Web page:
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Mrs. Cody talks family, readiness support services during Whiteman visit

Retired Chief Master Sgt. Athena Cody, spouse of Chief Master Sgt. of the Air Force James A. Cody, meets with first sergeants from the Missouri Air National Guard’s 131st Bomb Wing during a visit to Whiteman Air Force Base March 9, 2014. While here, Chief and Athena Cody toured Total Force facilities and operations, and conducted all calls with Airmen from the Missouri Air National Guard's 131st Bomb Wing and the active duty 509th Bomb Wing. (U.S. Air National Guard Photo by Capt. Jeffrey M. Bishop/RELEASED)

Retired Chief Master Sgt. Athena Cody, spouse of Chief Master Sgt. of the Air Force James A. Cody, meets with first sergeants from the Missouri Air National Guard’s 131st Bomb Wing during a visit to Whiteman Air Force Base March 9, 2014. While here, Chief and Athena Cody toured Total Force facilities and operations, and conducted all calls with Airmen from the Missouri Air National Guard's 131st Bomb Wing and the active duty 509th Bomb Wing. (U.S. Air National Guard Photo by Capt. Jeffrey M. Bishop/RELEASED)

WHITEMAN AIR FORCE BASE, Mo -- Athena Cody, a retired chief master sergeant and spouse of Chief Master Sgt. of the Air Force James A. Cody, met with Missouri Air National Guard and active duty Airmen here to discuss key issues affecting members and their families, and how those issues can affect readiness.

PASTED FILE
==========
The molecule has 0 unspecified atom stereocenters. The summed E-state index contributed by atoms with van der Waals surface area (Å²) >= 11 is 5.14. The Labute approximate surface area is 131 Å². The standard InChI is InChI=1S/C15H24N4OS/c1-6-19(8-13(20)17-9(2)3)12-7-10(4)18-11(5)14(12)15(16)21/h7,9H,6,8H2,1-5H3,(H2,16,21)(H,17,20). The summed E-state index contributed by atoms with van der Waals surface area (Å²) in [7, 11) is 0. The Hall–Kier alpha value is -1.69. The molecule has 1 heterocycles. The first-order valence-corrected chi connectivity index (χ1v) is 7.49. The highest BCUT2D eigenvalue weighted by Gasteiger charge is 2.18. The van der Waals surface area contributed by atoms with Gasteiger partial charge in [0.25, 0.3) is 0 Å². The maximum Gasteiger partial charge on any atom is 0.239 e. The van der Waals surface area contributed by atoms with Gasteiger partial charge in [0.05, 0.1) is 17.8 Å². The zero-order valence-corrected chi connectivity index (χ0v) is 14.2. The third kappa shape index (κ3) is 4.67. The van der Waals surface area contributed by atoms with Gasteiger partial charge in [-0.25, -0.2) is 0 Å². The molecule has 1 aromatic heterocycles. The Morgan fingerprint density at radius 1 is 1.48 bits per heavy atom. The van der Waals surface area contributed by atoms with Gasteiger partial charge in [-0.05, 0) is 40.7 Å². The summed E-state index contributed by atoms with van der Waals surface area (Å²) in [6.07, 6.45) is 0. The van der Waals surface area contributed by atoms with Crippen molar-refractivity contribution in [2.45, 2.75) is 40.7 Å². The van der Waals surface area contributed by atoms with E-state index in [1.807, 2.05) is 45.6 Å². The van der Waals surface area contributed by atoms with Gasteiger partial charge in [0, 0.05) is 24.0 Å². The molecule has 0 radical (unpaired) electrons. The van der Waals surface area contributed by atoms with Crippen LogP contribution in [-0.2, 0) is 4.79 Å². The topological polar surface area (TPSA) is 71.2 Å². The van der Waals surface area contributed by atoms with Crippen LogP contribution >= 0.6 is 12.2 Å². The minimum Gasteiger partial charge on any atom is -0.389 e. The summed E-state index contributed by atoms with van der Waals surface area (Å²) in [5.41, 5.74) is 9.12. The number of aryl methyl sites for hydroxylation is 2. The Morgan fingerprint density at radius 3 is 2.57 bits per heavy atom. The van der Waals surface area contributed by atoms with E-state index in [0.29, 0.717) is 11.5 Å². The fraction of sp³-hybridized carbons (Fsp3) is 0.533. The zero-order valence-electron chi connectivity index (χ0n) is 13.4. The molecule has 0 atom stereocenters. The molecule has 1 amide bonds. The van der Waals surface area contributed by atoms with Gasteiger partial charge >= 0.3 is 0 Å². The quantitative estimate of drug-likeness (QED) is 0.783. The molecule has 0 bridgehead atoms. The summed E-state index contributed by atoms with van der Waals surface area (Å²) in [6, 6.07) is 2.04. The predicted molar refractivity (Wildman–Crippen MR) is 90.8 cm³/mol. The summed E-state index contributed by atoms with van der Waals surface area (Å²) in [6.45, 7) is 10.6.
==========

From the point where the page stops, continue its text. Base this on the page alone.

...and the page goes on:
The visit, during the 131st Bomb Wing's March drill, allowed the Air Force's top enlisted leader and his wife to see firsthand the nation's only Air National Guard bomb wing certified to conduct the nuclear mission and fly and maintain the B-2 Spirit, and highlighted the successful total force integration with the active duty 509th Bomb Wing. It also offered Chief and Mrs. Cody the opportunity to meet with Whiteman Airmen to hear their concerns and answer their questions.

While here, Mrs. Cody met with various support program leaders, first sergeants, key spouses and Airmen of all ranks, and toured facilities and operations that provide quality of life programs and support to base members.

At every stop, she emphasized her desire to listen to the priorities and challenges of Whiteman Airmen. The on-the-ground feedback she gathers from active, Guard, and reserve Airmen is important for Air Force decision makers to hear.

"The Air Force vision needs that connection with reality, so that if needed, they can go back and revisit and make changes that make it better for everybody," she said.

In her meeting with a group of first sergeants from the 131st, Mrs. Cody discussed the strengths and challenges unique to Citizen Airmen.

"Most Guard members have a support system built in: churches, families and communities," she said, "but oftentimes they don't know what's available to them, or even what they might need."

Of particular importance to Mrs. Cody is the work of recovery care coordinators at every installation, who help combat-injured Airmen navigate through their rehabilitation process. She wants to ensure that active duty and Air National Guard wounded warriors do not fall through the cracks and miss out on vital services these coordinators provide.

Leveraging her experience as a military member married to another military member, she also offered insights - her "pearls of wisdom" - for addressing the unique challenges of such marriages, including to not "take work home," and to share home-front responsibilities. She also reminded Airmen that, at home and on base, both are members on the same team.

The visit also allowed Mrs. Cody to benchmark best practices gleaned from her previous visits to active duty and Air National Guard units - and to gather best practices from her visit here to share with units that she'll visit after leaving Whiteman.